1. Sydney Harvey

    YES. Their philosophy on birth and what they deem to be acceptable, normal, common, their views on their role, what they bring to the table, all of these things are imperative in selecting birth witnesses, in whatever capacity they serve.

    1. Dani Lasher, Childbirth Educator

      I’ve known many doulas one particular who have struggled with this when it comes to interventions. It can be hard for some of them to serve both in-hospital and out/of-hospital clients. It seems more prevalent in small towns but more or less, some have had issues with client word of mouth. For example, if they attend a number of hospital births or help women who birth medicated then many moms who want the opposite of that assume the doula’s beliefs just don’t jive with their own

      1. Sydney Harvey

        Yeah, that’s why it’s important to ask people directly. I know that for me personally, I would probably not hire a doula that mostly attends hospital births. Actually, I know that i really wouldn’t unless I spoke to her and we just really connected. My doula for this birth will attend the hospital but only in the case of end of pregnancy changes/transfers. She doesn’t accept clients that plan a hospital birth, usually. Honestly I don’t want people in my space that aren’t familiar and comfortable with physiological birthing. And if you’re mostly in the hospital, it’s really going to be hard to see birth that way.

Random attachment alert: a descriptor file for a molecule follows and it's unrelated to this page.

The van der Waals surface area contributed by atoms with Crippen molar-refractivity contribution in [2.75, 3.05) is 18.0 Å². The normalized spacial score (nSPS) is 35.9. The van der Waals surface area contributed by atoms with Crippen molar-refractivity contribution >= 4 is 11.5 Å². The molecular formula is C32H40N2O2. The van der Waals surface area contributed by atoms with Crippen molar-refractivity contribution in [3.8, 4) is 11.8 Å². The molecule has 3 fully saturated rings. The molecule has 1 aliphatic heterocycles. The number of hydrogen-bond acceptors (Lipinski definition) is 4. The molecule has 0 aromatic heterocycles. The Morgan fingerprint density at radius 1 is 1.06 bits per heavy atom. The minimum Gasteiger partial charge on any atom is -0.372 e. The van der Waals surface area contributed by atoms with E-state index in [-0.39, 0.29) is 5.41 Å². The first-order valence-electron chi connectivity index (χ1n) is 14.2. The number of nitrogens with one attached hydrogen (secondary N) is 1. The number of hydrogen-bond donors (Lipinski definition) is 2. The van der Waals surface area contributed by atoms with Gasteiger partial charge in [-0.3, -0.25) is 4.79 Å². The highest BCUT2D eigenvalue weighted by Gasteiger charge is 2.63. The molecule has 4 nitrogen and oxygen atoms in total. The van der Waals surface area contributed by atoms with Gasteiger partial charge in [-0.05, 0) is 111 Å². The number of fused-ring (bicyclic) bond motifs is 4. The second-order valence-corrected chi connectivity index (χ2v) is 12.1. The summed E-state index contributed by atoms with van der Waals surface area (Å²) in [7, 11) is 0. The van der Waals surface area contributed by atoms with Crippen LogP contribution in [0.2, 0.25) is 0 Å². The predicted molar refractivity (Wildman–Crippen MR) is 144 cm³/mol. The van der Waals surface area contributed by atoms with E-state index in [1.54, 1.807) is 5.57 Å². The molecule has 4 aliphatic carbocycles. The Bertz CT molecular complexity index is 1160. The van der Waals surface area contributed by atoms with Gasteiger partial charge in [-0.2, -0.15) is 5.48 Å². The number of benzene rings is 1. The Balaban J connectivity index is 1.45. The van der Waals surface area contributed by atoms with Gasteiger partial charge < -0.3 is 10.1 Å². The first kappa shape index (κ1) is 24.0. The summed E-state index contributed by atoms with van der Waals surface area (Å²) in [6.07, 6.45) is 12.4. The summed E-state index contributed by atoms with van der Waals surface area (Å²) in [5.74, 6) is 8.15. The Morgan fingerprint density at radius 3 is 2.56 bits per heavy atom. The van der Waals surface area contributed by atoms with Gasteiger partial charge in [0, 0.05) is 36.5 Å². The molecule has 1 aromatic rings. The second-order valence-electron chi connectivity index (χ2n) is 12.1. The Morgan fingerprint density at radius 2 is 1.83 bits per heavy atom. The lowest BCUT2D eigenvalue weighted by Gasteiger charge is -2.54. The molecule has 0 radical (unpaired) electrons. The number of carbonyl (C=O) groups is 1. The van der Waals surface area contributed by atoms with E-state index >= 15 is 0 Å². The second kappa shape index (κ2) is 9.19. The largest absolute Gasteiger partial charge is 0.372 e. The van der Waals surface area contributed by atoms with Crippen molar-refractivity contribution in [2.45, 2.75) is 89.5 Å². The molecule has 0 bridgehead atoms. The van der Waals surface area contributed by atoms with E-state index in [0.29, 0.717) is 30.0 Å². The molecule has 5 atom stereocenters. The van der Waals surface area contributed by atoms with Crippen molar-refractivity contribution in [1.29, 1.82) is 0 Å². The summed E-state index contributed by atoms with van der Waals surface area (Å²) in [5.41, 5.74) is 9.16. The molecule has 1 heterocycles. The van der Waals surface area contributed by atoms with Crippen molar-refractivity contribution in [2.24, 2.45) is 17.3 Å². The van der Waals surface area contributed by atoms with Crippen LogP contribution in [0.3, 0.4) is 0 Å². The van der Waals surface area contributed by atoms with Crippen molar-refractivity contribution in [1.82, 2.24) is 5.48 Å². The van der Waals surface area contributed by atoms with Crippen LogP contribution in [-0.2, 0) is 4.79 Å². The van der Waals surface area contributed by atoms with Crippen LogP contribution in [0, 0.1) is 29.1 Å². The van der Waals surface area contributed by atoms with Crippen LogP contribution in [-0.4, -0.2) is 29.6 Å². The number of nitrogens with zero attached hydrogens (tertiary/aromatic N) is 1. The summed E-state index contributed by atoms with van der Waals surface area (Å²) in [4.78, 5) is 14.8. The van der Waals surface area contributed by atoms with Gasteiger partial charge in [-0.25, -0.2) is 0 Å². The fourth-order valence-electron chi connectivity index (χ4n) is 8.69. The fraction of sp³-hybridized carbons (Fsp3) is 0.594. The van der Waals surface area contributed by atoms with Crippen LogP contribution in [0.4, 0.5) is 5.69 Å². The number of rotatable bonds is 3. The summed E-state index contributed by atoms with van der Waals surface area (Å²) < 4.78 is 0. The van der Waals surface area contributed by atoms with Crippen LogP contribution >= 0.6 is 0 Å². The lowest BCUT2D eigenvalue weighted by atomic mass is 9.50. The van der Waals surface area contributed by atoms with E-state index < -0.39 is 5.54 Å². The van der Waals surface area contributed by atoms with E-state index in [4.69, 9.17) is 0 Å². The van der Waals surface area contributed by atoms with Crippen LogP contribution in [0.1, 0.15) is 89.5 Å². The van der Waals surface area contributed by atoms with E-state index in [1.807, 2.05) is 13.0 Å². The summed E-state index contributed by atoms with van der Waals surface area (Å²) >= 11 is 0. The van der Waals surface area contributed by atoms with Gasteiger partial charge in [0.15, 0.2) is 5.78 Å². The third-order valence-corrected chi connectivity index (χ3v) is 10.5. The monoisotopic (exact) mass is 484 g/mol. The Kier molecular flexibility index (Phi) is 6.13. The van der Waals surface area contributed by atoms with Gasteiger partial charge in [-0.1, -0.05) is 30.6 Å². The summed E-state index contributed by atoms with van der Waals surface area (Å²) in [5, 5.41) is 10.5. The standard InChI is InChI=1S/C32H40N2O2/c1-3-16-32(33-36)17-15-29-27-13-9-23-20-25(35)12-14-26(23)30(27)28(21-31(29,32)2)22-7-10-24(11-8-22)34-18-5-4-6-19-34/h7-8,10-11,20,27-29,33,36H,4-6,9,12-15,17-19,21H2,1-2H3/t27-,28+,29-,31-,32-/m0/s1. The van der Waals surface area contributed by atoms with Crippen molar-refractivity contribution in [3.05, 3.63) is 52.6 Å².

1. Dani Lasher, Childbirth Educator

          That totally makes sense to me. Just like home birth midwives are far more adept generally at supporting women in birth without management than hospital midwives even. We are a result of our experiences

  2. Elizabeth Vallejos

    Yes! Sydney said it really well. Philosophy on birth, overall health, labor/delivery, etc. are so important! To a degree, I would say religious/spiritual beliefs could play a role, but that’s more a person by person thing. Some people are more sensitive or more open about certain things and that might cause some friction in the relationship, one way or the other, if mother and doula/other provider are on different pages.

  3. Sarah Jones

    I think in regards to a midwife’s philosophy on birth it is extremely important. I think it’s important for a doula to be able to competently support a hospital, birth center, or home birth. I think my most important qualification for a doula would be that regardless of their personal beliefs can they respect MINE and be that vessel to hold space and be supportive for whatever choices may have to be made in the labor and birth space. And provide adequate resources if asked.

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